As a guitarist myself, it was really interesting and pleasing to hear someone speak of a kind of optimism for the guitar being able to survive and develop amid the increasing dominance of electronic music certainly in the popular charts. There are a plethora of blog, magazine and even newspaper articles pondering whether the guitar will continue to survive as the great popular instrument, but what you sense with Brooks is that he’s not too concerned with the popularity. He’s instead more concerned with the ongoing creativity of guitarists, trying to take the sound of guitar music to newer and bolder places.

“I’m totally absorbed by guitars, I think they’re wonderful things, but they’ve also had a bad run of it with people playing them in sort of lazy ways, playing things that we’ve heard before. We need to keep trying to find new territory. Maybe we’ll all fail but it’s fun to keep trying”.

The other act on stage before Land Observations are Way Through, a not massively charismatic but certainly an endearing couple whose brand of experiment punk rock was certainly in line with Brooks’ assessment of guitar play. To interesting rhythms and polyrhythms, the guitarist wielded the guitar as though it were a frantic toy with infinite dimensions, such was his nonstop playing and experimentation with the instrument. There was lots of pedal work, reverb manipulation, staccato-ed delay, ebbs and flows of volume, looping, and prepared guitar techniques – the strings are caressed with a triangle at one point – amid the structure of some catchy punky riffs that sounded a bit like Vampire Weekend. This brand of Vampire Weekend meets avant-garde experimentation was really entertaining and often catchy such that, if the singer had a better voice, Way Through would be a really interesting band.

Land Observations is more restrained than this outpouring of frantic innovation though, despite playing at what is essentially his home location.

“The Kingsland Road in all its glory has this wonderful history, that you travel up on the bus up into Shoreditch and suddenly you’re aware of this incredibly straight road. It’s the old route out of London or back into London called Ermine street, one of the Roman roads. This project is about roads like that. It’s not kind of about history per se. It’s about daydreaming about something that’s come before, and looking at contemporary architecture that’s lasted from Rome and thinking this has got history. You kind of scratch the surface and there’s something more about it”.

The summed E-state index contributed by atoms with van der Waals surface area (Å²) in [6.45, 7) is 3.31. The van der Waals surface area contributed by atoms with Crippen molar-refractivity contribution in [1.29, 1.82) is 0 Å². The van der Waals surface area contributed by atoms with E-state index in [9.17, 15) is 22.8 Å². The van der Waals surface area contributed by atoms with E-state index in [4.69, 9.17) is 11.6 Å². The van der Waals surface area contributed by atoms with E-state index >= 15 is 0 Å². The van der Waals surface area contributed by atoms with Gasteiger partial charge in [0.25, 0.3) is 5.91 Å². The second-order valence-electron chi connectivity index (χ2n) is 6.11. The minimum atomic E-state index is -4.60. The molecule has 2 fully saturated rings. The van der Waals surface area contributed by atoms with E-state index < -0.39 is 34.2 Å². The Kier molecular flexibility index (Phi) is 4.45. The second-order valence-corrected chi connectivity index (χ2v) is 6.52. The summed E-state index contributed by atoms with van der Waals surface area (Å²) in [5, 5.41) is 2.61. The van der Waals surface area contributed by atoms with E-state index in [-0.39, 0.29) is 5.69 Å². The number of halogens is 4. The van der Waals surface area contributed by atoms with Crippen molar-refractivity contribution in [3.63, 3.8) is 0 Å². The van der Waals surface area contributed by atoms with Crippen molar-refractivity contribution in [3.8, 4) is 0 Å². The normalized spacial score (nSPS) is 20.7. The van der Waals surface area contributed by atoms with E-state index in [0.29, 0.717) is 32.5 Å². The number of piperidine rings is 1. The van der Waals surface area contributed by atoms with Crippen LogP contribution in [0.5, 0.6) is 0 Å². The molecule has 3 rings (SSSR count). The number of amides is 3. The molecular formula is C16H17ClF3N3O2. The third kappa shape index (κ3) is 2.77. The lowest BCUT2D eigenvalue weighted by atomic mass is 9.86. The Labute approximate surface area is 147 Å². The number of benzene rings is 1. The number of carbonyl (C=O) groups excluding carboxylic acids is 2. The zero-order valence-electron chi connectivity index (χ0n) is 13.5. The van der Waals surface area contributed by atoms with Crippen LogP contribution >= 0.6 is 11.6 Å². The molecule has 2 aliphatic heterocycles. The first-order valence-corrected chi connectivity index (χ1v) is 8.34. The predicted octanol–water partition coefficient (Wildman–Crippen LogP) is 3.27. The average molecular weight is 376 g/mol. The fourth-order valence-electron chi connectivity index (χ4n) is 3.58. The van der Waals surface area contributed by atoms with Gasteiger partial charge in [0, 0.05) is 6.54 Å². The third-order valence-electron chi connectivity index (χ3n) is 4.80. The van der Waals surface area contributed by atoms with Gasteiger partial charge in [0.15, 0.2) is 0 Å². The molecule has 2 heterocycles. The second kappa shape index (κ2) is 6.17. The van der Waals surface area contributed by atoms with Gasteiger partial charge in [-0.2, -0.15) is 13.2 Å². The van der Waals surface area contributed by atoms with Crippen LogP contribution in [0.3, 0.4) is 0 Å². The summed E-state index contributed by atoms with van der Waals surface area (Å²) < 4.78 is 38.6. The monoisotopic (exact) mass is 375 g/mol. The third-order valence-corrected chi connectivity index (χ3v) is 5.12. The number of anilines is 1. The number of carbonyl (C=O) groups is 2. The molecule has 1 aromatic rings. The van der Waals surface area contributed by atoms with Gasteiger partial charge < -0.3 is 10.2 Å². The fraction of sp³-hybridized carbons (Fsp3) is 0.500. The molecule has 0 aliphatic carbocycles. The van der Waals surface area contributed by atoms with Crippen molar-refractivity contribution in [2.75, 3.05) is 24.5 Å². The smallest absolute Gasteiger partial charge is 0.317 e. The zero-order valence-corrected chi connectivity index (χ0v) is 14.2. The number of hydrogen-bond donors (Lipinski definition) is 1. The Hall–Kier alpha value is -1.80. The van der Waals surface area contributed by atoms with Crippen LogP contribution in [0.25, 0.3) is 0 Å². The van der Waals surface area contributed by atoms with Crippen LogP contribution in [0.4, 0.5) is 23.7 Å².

In this respect Land Observations’ set and his LP are more in tune with previous strands of guitar aesthetic. Using loops in a similar way to Steve Reich’s ‘Electric Counterpoint’ to create interweaving layers of relaxing textures, he intelligently creates his ambient world for pause and reflection. Drawing out these loops out when playing them live, this perhaps works better on recording within the constraints of the 4-5 minute lengths of the recorded tracks. While on the album each song operates its own little tale of reflection, the extensions he makes playing them live perhaps allows for you to get lost in this thought and relaxation. The gig is at its best on the penultimate track ‘Appian Way’ where a driving krautrock infused riff drives the track rhythmically, structuring the pretty and delicate guitar interplay atop it.

Whereas, Way Through’s strand of guitar aesthetic was more frantic and immediately engaging, Land Observations is working along a strand of dreamy chill-out guitar that is almost perfectly suited to soundtracking walking down the roads that inspired many of the tracks he plays. Like Brooks himself, the music is thoughtful and considered. He is part of a wide group of guitarists and artists who are helping this instrument to continue to live and evolve aside the more mainstream conservativeness of the majority of popular guitar music.